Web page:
Predictions of a Lula rout have not come true
If Lula supporters began the night with a confidence that their candidate could kill this election dead in the first round, they finished it daunted by the task now facing them. Lula won 48.4% of the vote against Bolsonaro’s 43.2%. In a normal election, a 5-point gap would be a solid lead to take into a second round (to be held on 30 October). But this has never been a normal election.
With Bolsonaro repeatedly threatening not to recognise the results should he lose, this became a plebiscite on democracy itself. That made it all the more important that the result be definitive, to avoid any violent litigation of the second-round results, which will inevitably be tighter. That hope is now gone. The next month will be brutal, with fears of intimidation and political violence — and the possibility of an attempted coup at the end of it.
The second abnormality is that pre-election polls were wrong. Make no mistake, the result was a shock; the Right was underestimated. In the final polls published before election day, Lula had 50-51% while Bolsonaro was at 36%-37% — and this was according to the two most respected institutes.
In the biggest electoral college of the country, São Paulo state, which accounts for around 20% of the electorate, polls had Lula winning by 9 points. He lost by 7 points. Down-ballot, Bolsonaro’s candidate won the senatorial race against a centrist former governor, while the president’s ally and former minister came in first in the governor’s race, upending the polls. There were similar stories across the country.
Why is this happening? Bolsonaro has been hostile to polling agencies, threatening to shut them down should he be re-elected. Did those intending to vote for him take a similar stance and refuse to speak to interviewers? Voting is mandatory but abstention still hit 20.9%, the highest in 24 years, so it is possible that pollsters misjudged who would actually vote. Alternatively, with the decennial census two years late, we still don’t have a good grasp on the composition of the country — particularly of the number of evangelicals who have become the key voter bloc on the Right.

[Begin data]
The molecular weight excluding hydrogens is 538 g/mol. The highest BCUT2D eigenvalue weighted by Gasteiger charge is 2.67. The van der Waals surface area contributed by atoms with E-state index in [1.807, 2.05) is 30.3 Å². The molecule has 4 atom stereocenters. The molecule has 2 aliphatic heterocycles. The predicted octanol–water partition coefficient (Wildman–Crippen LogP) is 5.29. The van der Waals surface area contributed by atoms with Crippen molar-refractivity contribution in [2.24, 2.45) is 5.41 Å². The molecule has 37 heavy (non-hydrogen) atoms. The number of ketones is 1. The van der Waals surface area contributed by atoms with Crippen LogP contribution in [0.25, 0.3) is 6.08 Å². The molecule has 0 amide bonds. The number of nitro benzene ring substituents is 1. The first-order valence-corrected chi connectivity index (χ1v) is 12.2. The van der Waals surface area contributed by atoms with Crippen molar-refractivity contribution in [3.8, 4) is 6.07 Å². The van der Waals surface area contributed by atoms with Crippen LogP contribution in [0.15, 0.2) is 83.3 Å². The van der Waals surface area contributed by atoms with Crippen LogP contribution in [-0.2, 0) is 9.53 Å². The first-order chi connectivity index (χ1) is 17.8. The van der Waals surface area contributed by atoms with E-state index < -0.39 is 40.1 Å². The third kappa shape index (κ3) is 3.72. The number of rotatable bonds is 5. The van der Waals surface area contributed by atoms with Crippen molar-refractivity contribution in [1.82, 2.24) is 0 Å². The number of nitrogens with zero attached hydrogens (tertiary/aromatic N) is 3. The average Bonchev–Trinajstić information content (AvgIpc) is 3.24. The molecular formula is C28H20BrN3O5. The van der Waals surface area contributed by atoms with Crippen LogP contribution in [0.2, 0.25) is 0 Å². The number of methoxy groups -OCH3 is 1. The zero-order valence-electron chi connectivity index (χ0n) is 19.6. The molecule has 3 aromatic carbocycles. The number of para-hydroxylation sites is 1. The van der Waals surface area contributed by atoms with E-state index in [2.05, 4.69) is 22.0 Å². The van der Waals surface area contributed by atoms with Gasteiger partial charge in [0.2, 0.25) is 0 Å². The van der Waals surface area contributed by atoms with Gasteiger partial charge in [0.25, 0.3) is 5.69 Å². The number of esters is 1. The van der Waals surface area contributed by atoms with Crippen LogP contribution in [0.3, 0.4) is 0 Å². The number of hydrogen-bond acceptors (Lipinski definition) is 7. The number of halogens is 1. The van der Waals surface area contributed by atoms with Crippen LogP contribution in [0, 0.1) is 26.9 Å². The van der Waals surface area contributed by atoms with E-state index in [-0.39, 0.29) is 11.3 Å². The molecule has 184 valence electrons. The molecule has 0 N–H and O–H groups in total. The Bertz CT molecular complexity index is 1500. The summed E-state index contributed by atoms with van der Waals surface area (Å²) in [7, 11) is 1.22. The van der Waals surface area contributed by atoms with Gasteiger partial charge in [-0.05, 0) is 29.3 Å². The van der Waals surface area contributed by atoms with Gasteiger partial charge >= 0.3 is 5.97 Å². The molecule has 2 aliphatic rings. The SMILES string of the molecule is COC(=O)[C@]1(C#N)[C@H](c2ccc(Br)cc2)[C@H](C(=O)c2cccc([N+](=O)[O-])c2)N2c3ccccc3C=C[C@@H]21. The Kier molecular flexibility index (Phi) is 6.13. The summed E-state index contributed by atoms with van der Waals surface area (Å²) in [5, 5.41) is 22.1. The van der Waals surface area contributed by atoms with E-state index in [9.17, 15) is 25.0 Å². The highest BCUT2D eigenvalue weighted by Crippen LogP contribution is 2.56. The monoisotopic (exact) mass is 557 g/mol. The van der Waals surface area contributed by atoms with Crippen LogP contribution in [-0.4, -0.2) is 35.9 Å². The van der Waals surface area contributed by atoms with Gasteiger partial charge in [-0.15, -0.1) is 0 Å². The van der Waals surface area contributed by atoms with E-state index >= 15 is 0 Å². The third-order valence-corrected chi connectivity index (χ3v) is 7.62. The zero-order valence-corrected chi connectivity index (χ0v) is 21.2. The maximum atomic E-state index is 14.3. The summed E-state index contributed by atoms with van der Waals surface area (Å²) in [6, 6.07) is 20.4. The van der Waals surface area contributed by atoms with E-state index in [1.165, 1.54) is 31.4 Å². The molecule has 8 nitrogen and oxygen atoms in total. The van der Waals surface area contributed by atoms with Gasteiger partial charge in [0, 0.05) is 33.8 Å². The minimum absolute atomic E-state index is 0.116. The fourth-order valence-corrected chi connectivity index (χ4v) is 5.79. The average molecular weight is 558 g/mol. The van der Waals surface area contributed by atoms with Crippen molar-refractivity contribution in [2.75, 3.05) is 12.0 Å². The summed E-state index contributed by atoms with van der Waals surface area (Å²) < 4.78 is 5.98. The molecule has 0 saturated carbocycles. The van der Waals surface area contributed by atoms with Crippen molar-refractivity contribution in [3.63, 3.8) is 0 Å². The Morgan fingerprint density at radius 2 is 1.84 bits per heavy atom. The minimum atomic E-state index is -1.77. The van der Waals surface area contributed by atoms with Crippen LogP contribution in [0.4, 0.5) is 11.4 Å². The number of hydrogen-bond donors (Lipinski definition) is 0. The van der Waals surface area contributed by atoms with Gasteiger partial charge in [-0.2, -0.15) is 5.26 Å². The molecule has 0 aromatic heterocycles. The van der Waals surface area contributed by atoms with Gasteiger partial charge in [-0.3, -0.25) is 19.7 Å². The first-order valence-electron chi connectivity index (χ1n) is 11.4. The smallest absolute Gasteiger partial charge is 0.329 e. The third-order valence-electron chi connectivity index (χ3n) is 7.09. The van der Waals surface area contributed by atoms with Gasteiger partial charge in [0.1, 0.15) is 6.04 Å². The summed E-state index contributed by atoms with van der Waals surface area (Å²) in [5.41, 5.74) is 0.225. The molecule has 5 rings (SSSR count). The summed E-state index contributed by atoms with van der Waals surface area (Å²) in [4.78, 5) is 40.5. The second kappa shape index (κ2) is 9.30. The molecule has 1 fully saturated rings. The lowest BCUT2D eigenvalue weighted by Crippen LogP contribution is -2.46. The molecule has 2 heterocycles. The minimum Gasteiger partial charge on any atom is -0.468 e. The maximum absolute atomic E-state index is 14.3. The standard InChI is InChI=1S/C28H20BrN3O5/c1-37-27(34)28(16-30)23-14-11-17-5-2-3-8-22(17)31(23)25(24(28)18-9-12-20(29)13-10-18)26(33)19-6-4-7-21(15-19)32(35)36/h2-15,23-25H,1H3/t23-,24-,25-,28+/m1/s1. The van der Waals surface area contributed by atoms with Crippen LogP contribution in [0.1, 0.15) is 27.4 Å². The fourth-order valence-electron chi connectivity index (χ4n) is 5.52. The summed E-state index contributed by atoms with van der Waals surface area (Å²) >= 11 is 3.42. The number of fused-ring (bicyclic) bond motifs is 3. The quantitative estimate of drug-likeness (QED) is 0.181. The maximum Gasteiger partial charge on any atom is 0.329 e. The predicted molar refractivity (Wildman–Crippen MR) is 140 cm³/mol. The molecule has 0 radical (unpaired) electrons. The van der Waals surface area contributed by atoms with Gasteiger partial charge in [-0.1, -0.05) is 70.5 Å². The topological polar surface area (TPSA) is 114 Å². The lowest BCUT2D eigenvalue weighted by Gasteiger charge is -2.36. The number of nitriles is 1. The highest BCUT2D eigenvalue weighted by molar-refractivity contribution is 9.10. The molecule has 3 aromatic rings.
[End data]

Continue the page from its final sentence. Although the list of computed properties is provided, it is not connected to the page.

In any case, Bolsonaro supporters certainly didn’t believe the polls, with many voicing disappointment in Telegram groups, despite overturning expectations. The president’s post-election press conference was relatively downbeat as well.
Maybe they shouldn’t be. The Rightist wave, rather than having abated, appears to have deepened. Bolsonarismo is here to stay.
For now, we know that if Lula wins as he is still expected to, he will have to confront an extremely hostile Congress and possibly the threat of impeachment from day one. One consolation is that no one other than Lula could have got themselves into this situation: Bolsonaro would have smashed anyone else.
But that is cold comfort: Brazil’s democrats, progressives and radicals are left relying on a 76-year-old former president who uniquely left office with 80% approval ratings. Since re-democratisation in the 80s, Brazil’s congress has been extremely fragmented, with most parties serving as vehicles for pork-spending. Lula’s PT party was one of the few ideological forces, along with the centre-Right PSDB. The latter has been demolished. Instead, Brazil now has a coherent, organised and powerful far-Right, in the form of the president’s PL — the largest in Congress.
In the final presidential debate of the first round, held last Thursday night, Lula said, “what I want to do is care for people.” It may be that in a society deeply distrustful of institutions and politicians, this sort of paternalism may simply not work anymore. Lula may be the last to pull it off.